12 October 2005


On mondays a woman at work sends out a poem to the entire college. The one this week particularly struck me and I thought I'd share it here.

Hi everyone,

In general, as Americans, we tend to like things. Our stores are filled to the brim, shelves over-flowing with color and variety. Our homes are sometimes so stuffed with objects, we rent space elsewhere to hold it all. However, if you ask people fleeing a storm or fire what they most want to take with them, it is usually the rare thing, something not purchased but passed from person to person--photos, a grandmother's ring, a father's hammer, a child's drawing. And it is not until we lose everything, we sometimes realize the true value of what we have.

This week I offer you a poem about things by Lisel Mueller, who moved to America at the age of 15 when her father was forced to flee the Nazis. Mueller wrote some poetry in college in her second language, English, but it wasn't until she was 29 and lost her mother (who was only 54 when she died) that Mueller really began writing poems. "Once that was unlocked, that need, I knew that that was what I had to do the rest of my life," she said in a 1997 interview (upon receiving the Pulitzer). Hope you enjoy the poem and have a great week!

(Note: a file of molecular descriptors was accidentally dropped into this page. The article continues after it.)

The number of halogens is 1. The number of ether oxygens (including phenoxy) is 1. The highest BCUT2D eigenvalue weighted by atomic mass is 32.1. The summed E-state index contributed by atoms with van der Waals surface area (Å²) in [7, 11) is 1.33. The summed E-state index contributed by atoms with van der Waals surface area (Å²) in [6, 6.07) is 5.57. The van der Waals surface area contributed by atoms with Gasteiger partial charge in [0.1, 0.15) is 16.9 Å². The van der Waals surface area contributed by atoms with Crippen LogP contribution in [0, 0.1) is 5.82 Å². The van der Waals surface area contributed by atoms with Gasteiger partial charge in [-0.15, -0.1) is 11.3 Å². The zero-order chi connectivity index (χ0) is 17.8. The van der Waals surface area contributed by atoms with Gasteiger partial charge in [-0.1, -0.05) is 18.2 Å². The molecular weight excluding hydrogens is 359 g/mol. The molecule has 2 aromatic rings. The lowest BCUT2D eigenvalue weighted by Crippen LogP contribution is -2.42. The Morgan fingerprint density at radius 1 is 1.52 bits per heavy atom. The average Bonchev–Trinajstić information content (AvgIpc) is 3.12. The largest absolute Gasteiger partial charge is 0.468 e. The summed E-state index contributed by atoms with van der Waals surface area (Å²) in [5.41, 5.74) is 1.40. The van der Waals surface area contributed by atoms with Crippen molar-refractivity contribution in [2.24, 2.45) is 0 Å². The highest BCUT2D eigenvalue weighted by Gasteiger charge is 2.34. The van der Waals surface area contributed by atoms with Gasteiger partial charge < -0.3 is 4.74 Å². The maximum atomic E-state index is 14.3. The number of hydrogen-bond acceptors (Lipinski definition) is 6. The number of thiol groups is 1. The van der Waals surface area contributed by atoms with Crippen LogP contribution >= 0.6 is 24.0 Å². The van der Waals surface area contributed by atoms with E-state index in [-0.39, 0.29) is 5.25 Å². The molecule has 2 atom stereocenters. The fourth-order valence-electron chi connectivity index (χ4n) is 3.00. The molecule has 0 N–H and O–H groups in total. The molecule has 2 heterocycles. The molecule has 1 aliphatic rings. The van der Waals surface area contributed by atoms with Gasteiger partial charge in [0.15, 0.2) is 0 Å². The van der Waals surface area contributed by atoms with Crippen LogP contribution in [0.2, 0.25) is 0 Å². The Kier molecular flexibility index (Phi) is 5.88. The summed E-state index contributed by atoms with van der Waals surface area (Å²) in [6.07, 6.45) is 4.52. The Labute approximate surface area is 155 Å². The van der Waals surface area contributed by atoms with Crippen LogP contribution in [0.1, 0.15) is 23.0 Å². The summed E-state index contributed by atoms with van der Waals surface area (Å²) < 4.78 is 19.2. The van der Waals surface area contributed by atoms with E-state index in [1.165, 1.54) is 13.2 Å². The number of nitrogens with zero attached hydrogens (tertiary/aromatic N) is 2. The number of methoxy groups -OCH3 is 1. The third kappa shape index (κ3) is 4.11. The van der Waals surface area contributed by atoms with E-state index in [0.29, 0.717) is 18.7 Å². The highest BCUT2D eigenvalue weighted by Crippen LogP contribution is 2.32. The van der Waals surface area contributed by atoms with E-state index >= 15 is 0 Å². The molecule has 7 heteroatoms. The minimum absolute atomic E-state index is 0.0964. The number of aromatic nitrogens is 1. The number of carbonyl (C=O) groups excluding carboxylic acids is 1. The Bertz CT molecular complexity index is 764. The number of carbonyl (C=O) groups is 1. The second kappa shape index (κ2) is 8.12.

What happened is, we grew lonely
living among the things,
so we gave the clock a face,
the chair a back,
the table four stout legs
which will never suffer fatigue.

We fitted our shoes with tongues
as smooth as our own
and hung tongues inside bells
so we could listen
to their emotional language,

and because we loved graceful profiles
the pitcher received a lip,
the bottle a long, slender neck.

Even what was beyond us
was recast in our image;
we gave the country a heart,
the storm an eye,
the cave a mouth
so we could pass into safety.

--Lisel Mueller